Teachers receive classroom grants from SBPS Foundation
SCOTTSBLUFF — The Scottsbluff Public Schools Foundation completed the first round of its Classroom Grant Program and awarded three classroom grants. The program allows teachers opportunities to offer new, creative learning activities for students.
“It is specifically for programs or activities that are not in current curriculum, but align with curriculum and provide an opportunity for students to learn more about a topic or learn in a different way,” said Foundation Director Alyssa Harvey.
After reviewing the applications, the foundation selected the JROTC, elementary music program and principles of marketing as grant recipients.
“We chose to award these requests because they so clearly aligned with our criteria,” Alyssa Harvey said. “Each program will specifically provide students a new skill, leadership opportunities, and hands-on training in an area where they have expressed interest.”
The JROTC and principles of marketing were awarded $500 and the ukelele program was awarded $2,100.
JROTC requested funds for a flagpole in the outdoor classroom area at Scottsbluff High School. The cadets be able to practice ceremony customs like reveille, a bugle call, trumpet call or pipes commonly used to wake military personnel at sunrise, and retreat, which occurs at sunset. The ceremony customs are a way to honor and respect the flag and country, which is a big part of the JROTC program.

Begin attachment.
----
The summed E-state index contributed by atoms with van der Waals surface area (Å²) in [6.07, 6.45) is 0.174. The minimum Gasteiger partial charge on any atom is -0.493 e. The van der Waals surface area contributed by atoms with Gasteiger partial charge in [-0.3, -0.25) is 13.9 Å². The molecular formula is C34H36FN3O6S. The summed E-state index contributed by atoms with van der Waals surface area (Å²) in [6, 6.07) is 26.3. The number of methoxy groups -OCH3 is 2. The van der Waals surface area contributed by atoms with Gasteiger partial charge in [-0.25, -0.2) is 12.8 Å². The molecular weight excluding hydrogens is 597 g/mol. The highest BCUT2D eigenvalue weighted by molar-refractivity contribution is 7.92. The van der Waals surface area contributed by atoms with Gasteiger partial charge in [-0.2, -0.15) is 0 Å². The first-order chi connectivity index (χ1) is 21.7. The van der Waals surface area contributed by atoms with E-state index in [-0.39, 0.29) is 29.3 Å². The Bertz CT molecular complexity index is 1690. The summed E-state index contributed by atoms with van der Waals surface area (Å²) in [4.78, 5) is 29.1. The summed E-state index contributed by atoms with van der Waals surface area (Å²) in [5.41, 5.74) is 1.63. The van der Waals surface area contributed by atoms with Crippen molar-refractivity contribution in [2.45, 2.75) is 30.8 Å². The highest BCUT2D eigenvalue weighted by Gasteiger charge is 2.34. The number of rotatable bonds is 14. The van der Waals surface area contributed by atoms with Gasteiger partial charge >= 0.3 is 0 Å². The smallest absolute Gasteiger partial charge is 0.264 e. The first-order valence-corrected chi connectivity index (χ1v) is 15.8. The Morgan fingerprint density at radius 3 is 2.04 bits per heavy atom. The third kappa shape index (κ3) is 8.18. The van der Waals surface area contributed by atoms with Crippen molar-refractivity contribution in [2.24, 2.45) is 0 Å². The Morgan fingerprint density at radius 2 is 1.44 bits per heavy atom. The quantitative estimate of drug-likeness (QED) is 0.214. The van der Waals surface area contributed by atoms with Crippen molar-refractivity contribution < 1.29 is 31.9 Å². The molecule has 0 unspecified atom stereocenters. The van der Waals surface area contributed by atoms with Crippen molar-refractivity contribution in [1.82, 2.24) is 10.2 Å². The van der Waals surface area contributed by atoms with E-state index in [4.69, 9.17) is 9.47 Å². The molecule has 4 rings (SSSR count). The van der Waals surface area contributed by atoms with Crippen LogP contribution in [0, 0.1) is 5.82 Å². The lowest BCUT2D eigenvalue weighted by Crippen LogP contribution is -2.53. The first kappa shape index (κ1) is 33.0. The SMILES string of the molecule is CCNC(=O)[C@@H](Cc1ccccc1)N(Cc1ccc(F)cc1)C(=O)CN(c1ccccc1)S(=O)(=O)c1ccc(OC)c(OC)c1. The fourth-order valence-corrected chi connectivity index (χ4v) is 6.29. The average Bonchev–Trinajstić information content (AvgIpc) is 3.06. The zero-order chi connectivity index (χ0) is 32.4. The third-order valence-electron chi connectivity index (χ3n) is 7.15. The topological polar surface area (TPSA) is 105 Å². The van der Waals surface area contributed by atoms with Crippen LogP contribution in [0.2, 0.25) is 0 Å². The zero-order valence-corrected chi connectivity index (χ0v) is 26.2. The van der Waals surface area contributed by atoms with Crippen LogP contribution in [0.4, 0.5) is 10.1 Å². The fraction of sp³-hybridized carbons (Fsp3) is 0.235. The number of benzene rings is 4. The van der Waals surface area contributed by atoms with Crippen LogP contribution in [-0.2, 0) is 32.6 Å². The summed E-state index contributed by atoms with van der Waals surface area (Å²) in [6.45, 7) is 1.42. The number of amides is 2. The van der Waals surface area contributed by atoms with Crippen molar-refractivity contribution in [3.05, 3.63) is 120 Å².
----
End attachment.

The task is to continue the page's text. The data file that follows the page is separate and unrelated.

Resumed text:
“Teaching these skills will instill a sense of pride in our cadets and will provide them with a lifelong respect for our national symbol,” said Lt. Col. Jeffrey Johnson.
For the elementary music program, elementary music teachers submitted a request for classroom ukeleles and instructional materials. Scott Harvey, Lincoln Heights music teacher, initially wrote the grant for his students and then decided to ask other teachers, Trevor Teichroeb, Deanna Goranson, Joel Rick and Charnelle Long, for support.
“Once I started looking into cost and thinking about a ukelele program, it made sense to ask the other schools if they wanted to teach the instrument, too,” Scott Harvey said. “It’s a popular program because it is affordable and easier for little hands to learn than the guitar.”
The instruments will reach about 500 students across the district.
The third classroom grant went to Justin Gipe’s principles of marketing students. The students will hold a social media contest by using the district’s Instagram account to boost student engagement. From the contest, students will learn about the pros and cons of organizing and carrying out online event campaigns. The contest will be for three weeks and will include themes and hashtags each week. Students are responsible for developing the materials, with prizes offered for the best themed photos.
The second round of the Classroom Grant Program closes in February. The third round closes in May, with those funds available the following school year.
Alyssa Harvey said, “we will not guarantee a certain number of grants, or a certain amount of money, but rather are asking teachers to be creative and remember us as a possible source for the super cool things they want to do with their students.”
With the recent success from the online auction and Hawaii giveaway fundraiser, they were able to bring the program back for the first time in several years.